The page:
Dr Daniel Matjila told the PIC inquiry on Tuesday that he was accused of blocking foreign direct investment into the country after he refused to support Chilean drugmaker CFR Pharmaceuticals’s bid to acquire Adcock Ingram in 2014.
CFR Pharmaceuticals in 2014 abandoned its R12.8 billion cash-and-share offer for Adcock Ingram after a lengthy and acrimonious attempt to take over the South African pharmaceutical group.
CFR’s bid was thwarted by opposition from the Public Investment Corporation (PIC) and by a rival bid by South African conglomerate Bidvest.
The PIC, a state-owned entity with about R2 trillion of assets under management, was at that time Adcock’s largest shareholder.
Testifying at the PIC inquiry headed by Judge Lex Mpati, Matjila said the PIC would have lost a large number of shares in Adcock and for that reason, it did not make financial sense.
Matjila said that the CFR-Adcock bid was one of the issues that caused governance challenges at the PIC as it resulted in tensions between him and the finance minister [at the time Pravin Gordhan] as he felt that government was overstepping.
“The refusal of the PIC to support the Chilean drugmaker CFR Pharmaceuticals from acquiring Adcock Ingram around the fourth quarter was another issue that caused tension between me and the ministry of finance. I was accused of blocking foreign direct investments into the country,” Matjila said.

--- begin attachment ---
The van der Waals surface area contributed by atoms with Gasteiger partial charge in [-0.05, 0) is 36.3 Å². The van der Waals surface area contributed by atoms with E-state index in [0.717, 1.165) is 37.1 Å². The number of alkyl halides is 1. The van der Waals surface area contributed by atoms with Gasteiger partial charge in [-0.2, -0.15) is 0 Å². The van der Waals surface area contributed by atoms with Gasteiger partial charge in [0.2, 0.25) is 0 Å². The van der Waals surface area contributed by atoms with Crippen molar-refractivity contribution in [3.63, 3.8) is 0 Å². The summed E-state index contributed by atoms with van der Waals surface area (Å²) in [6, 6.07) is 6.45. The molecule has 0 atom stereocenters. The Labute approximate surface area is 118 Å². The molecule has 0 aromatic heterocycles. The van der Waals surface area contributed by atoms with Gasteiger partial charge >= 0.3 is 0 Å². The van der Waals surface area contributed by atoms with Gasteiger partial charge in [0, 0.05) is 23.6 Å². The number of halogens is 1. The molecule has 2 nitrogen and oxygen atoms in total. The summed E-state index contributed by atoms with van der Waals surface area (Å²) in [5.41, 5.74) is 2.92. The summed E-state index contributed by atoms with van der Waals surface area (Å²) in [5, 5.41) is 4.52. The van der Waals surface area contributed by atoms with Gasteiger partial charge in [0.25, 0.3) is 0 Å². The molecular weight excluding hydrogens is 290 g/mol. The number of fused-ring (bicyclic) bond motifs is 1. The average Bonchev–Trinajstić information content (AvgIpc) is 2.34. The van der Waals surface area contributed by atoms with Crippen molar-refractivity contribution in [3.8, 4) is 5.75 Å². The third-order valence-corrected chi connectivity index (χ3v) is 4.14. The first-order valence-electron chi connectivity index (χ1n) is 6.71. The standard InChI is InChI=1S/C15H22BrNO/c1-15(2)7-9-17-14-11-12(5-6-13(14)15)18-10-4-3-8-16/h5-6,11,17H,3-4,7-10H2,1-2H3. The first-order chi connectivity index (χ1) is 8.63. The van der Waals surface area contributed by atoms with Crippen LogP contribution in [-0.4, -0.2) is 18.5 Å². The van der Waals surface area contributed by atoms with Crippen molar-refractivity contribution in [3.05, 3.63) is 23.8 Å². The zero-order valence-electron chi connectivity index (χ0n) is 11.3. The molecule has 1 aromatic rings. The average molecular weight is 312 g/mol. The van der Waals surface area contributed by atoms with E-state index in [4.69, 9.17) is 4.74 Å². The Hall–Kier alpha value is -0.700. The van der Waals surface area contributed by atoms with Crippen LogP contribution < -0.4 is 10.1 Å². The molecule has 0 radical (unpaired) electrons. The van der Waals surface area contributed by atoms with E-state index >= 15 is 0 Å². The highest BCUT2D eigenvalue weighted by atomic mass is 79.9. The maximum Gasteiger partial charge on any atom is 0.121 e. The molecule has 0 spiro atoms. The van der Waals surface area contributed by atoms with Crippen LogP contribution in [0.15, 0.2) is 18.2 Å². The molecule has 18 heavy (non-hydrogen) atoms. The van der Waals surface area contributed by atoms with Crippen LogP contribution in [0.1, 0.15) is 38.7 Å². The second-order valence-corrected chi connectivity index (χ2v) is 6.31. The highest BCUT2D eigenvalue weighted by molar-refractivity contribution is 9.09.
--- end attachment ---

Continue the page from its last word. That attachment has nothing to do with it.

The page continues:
“However, as the CIO at the time, I felt strongly that the shareholder needed to be advised not to exert direct influence on how the PIC conducted its investment activities as it was highly regulated.”
Matjila said that the issues raised by the CFR bid prompted Gordhan to conduct a governance review of the PIC, led by non-executive directors.
But Matjila said that the terms of reference of that review were not shared with anyone and he was just lucky that “someone decided to show him” the terms of reference.
“The terms of reference and appointment of a service provider were done outside of the PIC’s approval processes and procurement practices. There was a clear meddling by non-executive directors in the day-to-day running of the PIC as demonstrated in Mr Vuyo Jack’s statement to the Commission,” Matjila said.
“Once I had the opportunity to see the terms of reference of this governance review, it became clear that it was targeted towards me. The issues that were going to be tested and the people who were going to be interviewed made it clear to me that this was more [of] a personal vendetta than just a governance review.
“And I had a strong belief that if there was a governance review, it would have involved executive directors to assist in driving this process. If it was done transparently, we would have been the ones involved with the leadership of the CEO to assist the board, but it was kept secret.”
Earlier in the day, Matjila denied allegations that he had received a R2.5 million loan from the now liquidated VBS Mutual Bank, also saying that a lifestyle audit by PwC did not find any evidence to support claims that he received this loan.
This is after United Democratic Movement (UDM) leader Bantu Holomisa on Monday said a whistle-blower provided him with a report by Nexus Forensic Services, commissioned by the PIC board, allegedly showing that Matjila never declared a VBS Mutual Bank loan to the value of R2,456,761.66 allegedly extended to him.